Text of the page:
April 8, 2010
Here in New Orleans, it’s not that unusual to have a funeral end with wild dancing and laughter, to go from deep mourning to celebration in the blink of an eye.
I’d been to jazz funerals before. As a reporter working in the city, I’d written about them. As a lover of city culture, I’d attended a few on my own time. I remember the first one I saw: The dead man was a local musician, a young man who’d met a violent death.
I was one of hundreds walking soberly behind the man’s wife and two young daughters, all three of whom were dressed completely in white.
Then, as the music changed from funereal to joyful, I watched that same sober widow grab her skirt in one hand and begin to dance, her children following her lead. There was even a hot dog vendor who, catching wind of the event, was selling his wares along the road to the cemetery.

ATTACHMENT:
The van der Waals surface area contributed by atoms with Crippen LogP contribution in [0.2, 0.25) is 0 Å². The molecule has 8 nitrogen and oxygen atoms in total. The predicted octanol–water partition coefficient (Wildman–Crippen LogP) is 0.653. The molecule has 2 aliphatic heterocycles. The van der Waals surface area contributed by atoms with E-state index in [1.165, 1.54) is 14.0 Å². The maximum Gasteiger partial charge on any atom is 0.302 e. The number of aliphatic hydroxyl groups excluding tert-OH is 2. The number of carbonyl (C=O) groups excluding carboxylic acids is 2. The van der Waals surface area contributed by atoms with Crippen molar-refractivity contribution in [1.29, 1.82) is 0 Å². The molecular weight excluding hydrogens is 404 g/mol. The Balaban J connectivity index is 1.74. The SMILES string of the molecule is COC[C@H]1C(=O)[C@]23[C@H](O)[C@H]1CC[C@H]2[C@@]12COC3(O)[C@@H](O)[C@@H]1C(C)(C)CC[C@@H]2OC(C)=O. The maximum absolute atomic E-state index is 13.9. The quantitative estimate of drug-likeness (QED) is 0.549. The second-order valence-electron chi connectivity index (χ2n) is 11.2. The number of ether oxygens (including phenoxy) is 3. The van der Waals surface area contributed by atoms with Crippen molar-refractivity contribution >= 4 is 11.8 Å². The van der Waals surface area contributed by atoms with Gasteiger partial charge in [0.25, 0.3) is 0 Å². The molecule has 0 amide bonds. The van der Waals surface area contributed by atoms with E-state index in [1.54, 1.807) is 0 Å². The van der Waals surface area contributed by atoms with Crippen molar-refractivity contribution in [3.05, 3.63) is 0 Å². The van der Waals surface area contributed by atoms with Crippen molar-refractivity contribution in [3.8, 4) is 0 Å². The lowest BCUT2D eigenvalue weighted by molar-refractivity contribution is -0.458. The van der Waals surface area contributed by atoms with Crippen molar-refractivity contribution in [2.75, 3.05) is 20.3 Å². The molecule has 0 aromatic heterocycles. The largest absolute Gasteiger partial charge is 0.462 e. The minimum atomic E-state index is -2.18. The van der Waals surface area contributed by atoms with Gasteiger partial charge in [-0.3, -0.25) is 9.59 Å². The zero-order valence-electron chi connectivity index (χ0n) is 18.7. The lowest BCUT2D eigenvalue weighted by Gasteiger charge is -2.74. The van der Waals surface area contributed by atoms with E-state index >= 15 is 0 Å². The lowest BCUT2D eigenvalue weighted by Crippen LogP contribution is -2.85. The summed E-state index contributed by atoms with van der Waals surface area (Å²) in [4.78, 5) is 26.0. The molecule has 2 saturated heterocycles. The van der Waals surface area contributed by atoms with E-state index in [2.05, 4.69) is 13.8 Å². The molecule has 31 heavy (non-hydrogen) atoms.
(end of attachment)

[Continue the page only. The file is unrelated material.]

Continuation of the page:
It was an incredible feeling, seeing that woman and her children twirling around, following the band. I remember thinking, “This is how death should be done. Life should be celebrated.”
But never before had I been to a jazz funeral for someone I mourned. Until now.
My friend suffered a brain aneurysm on a Saturday night and was dead a week later. Johanna was 53. Too young, too special, too needed, to die.
She left behind three children: two daughters, 14 and 15 and a son, aged 20. They are part of her legacy, her husband, John, said. “I see her in my son’s crazy hair. She’s there in the freckles across my youngest daughter’s nose. When I say something stupid, my middle daughter raises her eyebrow with such disgust, she looks just like her mother.”
Johanna herself is part of New Orleans’ legacy. She’d lived here for most of her life, the daughter of natives who briefly lived elsewhere but could not resist the city’s draw. She worked as a journalist and later at a local university.